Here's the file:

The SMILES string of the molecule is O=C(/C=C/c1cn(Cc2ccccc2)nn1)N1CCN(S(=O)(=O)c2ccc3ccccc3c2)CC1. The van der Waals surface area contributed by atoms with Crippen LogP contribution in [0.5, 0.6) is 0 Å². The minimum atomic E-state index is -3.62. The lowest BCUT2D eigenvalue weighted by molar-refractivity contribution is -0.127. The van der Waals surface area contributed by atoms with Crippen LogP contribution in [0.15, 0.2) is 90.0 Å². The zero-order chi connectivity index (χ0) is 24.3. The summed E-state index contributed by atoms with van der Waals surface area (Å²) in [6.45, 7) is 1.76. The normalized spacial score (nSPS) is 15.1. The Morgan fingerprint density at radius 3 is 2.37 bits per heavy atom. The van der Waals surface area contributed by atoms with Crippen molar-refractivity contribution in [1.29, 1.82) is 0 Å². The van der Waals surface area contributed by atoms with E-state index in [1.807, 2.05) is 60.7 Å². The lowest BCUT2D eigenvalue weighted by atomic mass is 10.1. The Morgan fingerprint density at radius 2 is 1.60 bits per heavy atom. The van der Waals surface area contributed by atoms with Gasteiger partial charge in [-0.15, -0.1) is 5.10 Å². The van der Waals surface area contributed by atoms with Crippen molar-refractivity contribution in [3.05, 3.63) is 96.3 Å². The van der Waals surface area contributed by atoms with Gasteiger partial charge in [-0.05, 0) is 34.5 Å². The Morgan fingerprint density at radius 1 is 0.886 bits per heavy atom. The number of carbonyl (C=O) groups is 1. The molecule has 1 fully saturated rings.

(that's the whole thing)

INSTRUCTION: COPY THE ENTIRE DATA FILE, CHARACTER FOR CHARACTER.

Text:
The SMILES string of the molecule is O=C(/C=C/c1cn(Cc2ccccc2)nn1)N1CCN(S(=O)(=O)c2ccc3ccccc3c2)CC1. The van der Waals surface area contributed by atoms with Crippen LogP contribution in [0.5, 0.6) is 0 Å². The minimum atomic E-state index is -3.62. The lowest BCUT2D eigenvalue weighted by molar-refractivity contribution is -0.127. The van der Waals surface area contributed by atoms with Crippen LogP contribution in [0.15, 0.2) is 90.0 Å². The zero-order chi connectivity index (χ0) is 24.3. The summed E-state index contributed by atoms with van der Waals surface area (Å²) in [6.45, 7) is 1.76. The normalized spacial score (nSPS) is 15.1. The Morgan fingerprint density at radius 3 is 2.37 bits per heavy atom. The van der Waals surface area contributed by atoms with Crippen molar-refractivity contribution in [1.29, 1.82) is 0 Å². The van der Waals surface area contributed by atoms with E-state index in [1.807, 2.05) is 60.7 Å². The lowest BCUT2D eigenvalue weighted by atomic mass is 10.1. The Morgan fingerprint density at radius 2 is 1.60 bits per heavy atom. The van der Waals surface area contributed by atoms with Gasteiger partial charge in [-0.15, -0.1) is 5.10 Å². The van der Waals surface area contributed by atoms with Crippen molar-refractivity contribution in [3.05, 3.63) is 96.3 Å². The van der Waals surface area contributed by atoms with Gasteiger partial charge in [-0.05, 0) is 34.5 Å². The Morgan fingerprint density at radius 1 is 0.886 bits per heavy atom. The number of carbonyl (C=O) groups is 1. The molecule has 1 fully saturated rings.